# Finding maximum value of absolute value of a complex number given a condition.

On a recent test, I could not solve the following problem:
If $$\left | z^2 + 2zcos\alpha \right | \leq 1$$ then find the maximum value of absolute value of z. Alpha is not a fixed parameter. Alpha is real and alpha ranges over all possible values. I've never really solved any problem close to this.
I tried substituting $z= a+ib$ and then finding the abs. value by definition but then it looks like a quartic complex equation under root sign. Please help.

• There are not 2 variables. There is one variable, $z$, and one parameter, $\alpha$. The problem is under the form $\left | z^2 + z\times B \right | \leq 1$, where $B$ is a constant. – Martigan Oct 10 '14 at 12:08
• @Martigan Oh yeah , I'm sorry.What I meant is answer should not be in terms of parameter but rather a number . – A Googler Oct 10 '14 at 12:13
• It is not possible to have a numerical answer with an undefined $\alpha$ parameter. Otherwise, just take $\alpha=\dfrac{\pi}{2}$! It will simplify everything... (just joking!) – Martigan Oct 10 '14 at 12:18
• @Martigan Why isn't it? Hypothetically one could calculate all the infinite combinations of z and alpha that satisfy the inequality and find the maximum value of abs. of z. Also I'm fairly sure the question isn't wrong. – A Googler Oct 10 '14 at 12:24
• Then what your are saying is that $\alpha$ is not a fixed parameter... sorry, that's what I understood from your description. – Martigan Oct 10 '14 at 12:27

Using the triangle inequality $$|z^2|-|2z\cos(\alpha)|\leq |z^2+2z\cos(\alpha)|\leq 1$$ but $$|z^2|-|2z|\leq |z^2|-|2z\cos(\alpha)|$$ therefore $$|z^2|-|2z|=|z|^2-2|z|\leq 1\Rightarrow (|z|-1)^2\leq2\Rightarrow ||z|-1|\leq\sqrt{2}$$ In other words $$0 \leq |z|\leq \sqrt{2}+1$$ Notice that this inequality is sharp because it is attained for $\alpha=\pi$ and $z=\sqrt{2}+1$.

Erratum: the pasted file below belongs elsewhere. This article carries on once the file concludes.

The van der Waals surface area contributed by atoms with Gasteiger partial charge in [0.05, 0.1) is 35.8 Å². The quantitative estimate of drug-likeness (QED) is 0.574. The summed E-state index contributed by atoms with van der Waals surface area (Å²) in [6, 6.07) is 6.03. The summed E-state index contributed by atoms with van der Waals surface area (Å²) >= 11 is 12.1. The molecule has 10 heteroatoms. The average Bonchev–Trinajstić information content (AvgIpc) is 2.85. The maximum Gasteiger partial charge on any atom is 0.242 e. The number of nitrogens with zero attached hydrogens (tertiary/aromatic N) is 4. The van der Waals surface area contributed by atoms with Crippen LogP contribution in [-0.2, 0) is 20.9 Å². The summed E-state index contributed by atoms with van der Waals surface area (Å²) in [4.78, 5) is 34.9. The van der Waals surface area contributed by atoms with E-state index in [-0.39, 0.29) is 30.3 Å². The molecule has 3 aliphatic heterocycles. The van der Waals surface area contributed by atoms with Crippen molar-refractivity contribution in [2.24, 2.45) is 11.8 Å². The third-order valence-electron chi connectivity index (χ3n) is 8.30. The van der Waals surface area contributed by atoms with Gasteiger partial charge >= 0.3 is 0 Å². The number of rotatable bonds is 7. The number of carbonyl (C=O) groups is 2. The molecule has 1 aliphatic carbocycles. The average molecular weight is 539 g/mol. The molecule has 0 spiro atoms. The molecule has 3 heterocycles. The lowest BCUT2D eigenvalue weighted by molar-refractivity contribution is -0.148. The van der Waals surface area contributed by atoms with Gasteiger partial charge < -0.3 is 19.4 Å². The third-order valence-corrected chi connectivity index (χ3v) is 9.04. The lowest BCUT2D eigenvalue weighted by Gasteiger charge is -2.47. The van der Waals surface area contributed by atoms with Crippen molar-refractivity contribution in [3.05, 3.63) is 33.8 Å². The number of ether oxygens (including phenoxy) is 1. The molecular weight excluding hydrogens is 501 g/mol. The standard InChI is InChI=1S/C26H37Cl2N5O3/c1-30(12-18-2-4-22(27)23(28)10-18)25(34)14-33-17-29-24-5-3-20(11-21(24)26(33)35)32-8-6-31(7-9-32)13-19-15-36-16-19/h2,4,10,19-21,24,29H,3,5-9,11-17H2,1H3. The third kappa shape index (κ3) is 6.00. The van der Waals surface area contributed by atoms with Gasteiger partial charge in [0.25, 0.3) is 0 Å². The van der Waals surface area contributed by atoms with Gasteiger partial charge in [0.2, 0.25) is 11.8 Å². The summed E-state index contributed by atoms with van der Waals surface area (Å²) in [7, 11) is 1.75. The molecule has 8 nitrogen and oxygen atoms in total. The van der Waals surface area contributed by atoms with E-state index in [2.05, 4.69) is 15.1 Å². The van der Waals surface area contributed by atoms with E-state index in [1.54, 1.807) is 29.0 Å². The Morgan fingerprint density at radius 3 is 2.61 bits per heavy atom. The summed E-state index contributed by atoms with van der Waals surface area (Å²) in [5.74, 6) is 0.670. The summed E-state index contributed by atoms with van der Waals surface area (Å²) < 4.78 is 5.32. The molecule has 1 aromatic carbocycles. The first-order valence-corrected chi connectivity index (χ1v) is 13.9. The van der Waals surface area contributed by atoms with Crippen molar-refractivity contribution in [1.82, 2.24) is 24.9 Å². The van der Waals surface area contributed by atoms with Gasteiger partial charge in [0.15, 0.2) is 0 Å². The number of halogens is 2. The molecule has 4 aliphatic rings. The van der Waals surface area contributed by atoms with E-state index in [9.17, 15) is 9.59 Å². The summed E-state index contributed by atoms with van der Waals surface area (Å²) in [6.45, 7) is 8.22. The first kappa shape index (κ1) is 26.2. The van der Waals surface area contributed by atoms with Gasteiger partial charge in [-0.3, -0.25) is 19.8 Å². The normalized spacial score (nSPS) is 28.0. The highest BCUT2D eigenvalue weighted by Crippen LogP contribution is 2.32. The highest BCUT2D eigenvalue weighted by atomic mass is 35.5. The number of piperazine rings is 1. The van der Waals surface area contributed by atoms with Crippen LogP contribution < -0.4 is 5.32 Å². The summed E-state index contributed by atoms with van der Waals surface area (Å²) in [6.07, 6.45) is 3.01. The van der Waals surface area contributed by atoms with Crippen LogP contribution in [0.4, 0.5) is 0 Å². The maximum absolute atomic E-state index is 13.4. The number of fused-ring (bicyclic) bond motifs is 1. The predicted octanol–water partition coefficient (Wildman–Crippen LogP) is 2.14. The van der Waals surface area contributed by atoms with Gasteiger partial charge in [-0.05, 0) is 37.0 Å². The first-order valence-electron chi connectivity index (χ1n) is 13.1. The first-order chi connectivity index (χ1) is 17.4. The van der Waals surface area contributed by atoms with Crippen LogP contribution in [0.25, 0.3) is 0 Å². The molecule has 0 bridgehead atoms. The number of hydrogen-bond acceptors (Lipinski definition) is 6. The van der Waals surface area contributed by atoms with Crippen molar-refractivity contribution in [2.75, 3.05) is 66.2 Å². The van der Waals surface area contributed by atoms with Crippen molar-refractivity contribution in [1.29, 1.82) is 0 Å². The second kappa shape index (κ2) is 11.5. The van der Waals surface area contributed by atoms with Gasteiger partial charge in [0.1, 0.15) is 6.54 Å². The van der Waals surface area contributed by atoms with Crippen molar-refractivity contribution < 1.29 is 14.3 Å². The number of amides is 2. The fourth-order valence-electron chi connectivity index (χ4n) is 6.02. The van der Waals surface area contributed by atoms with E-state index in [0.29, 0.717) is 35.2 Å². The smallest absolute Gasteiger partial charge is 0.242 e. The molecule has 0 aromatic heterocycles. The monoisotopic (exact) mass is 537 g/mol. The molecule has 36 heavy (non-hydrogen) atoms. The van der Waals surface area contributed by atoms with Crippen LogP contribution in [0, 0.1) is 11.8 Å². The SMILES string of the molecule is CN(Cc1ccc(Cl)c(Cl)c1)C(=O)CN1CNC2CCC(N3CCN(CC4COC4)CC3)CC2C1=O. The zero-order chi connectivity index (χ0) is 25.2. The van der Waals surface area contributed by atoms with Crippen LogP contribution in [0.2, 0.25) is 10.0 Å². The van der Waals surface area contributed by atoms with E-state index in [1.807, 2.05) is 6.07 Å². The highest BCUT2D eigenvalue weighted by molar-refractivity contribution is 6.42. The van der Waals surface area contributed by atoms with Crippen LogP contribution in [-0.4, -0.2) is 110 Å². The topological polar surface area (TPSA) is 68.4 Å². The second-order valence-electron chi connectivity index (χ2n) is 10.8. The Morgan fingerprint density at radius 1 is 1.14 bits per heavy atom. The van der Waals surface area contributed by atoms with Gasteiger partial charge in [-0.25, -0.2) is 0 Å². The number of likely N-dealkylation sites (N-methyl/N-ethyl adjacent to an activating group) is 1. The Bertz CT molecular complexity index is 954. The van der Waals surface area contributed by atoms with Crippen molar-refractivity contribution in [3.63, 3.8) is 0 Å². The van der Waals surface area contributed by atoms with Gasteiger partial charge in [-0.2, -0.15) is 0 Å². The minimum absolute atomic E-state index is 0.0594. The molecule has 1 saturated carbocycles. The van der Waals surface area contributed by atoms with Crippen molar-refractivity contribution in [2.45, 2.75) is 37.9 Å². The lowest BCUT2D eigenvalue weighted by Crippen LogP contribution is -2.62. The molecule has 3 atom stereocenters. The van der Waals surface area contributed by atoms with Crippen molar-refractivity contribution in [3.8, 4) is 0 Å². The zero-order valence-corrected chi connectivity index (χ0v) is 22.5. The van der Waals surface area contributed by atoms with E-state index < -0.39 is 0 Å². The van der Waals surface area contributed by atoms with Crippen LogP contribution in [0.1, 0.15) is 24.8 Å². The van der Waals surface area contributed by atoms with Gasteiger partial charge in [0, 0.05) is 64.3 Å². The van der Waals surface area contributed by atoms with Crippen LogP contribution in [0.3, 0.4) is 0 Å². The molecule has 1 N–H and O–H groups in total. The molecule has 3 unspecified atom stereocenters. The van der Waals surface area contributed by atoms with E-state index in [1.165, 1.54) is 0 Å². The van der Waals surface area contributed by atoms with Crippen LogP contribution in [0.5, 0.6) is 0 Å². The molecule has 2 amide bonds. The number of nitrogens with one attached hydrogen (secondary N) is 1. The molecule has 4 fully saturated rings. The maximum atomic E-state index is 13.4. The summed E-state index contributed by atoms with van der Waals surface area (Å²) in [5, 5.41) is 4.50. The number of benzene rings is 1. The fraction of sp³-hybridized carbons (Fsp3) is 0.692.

• Thanks for the answer! But I've a question: 1. In the first step of triangle inequality , shouldn't the absolute value of LHS be less than what you've written ? (as the 'magnitude' of difference of two sides is less than the third side) – A Googler Oct 11 '14 at 8:35
• @ A Googler: I have used the fact $|a|-|b|\leq |a+b|$ then because $0\leq |\cos(\alpha)|\leq 1$ the result follows. – Arian Oct 11 '14 at 9:46
• Oh yes I got it , fantastic answer! – A Googler Oct 11 '14 at 11:18

First, as @Martigan notes, the answer does depend on $\alpha$. For $\alpha = \pi/2$, the answer is $|z| = 1$, while for $\alpha = 0$, the number $z = -1.5$ satisfies the inequality, so the maximum possible value of $|z|$ is at least $1.5$.

If the question is "what's the max absolute value of $|z|$ as $\alpha$ ranges over all possible values?", then setting $\cos(\alpha)$ to $-1$ is probably a good way to find the best answer (although I haven't proved that!), at least in the case where $\alpha$ is restricted to be real.

But whether you're supposed to solve the problem for a fixed $\alpha$ or optimize over all $\alpha$, the problem should say whether $\alpha$ is assumed real or not. If not, you can pick $z = -2\cos(\alpha)$, which gives an expression whose norm is zero, hence certainly less than 1. Since the norm of $\sin \alpha$ is unbounded (for $\alpha \in \mathbb C$), the answer to the "optimize over $\alpha$" version is evidently "infinity".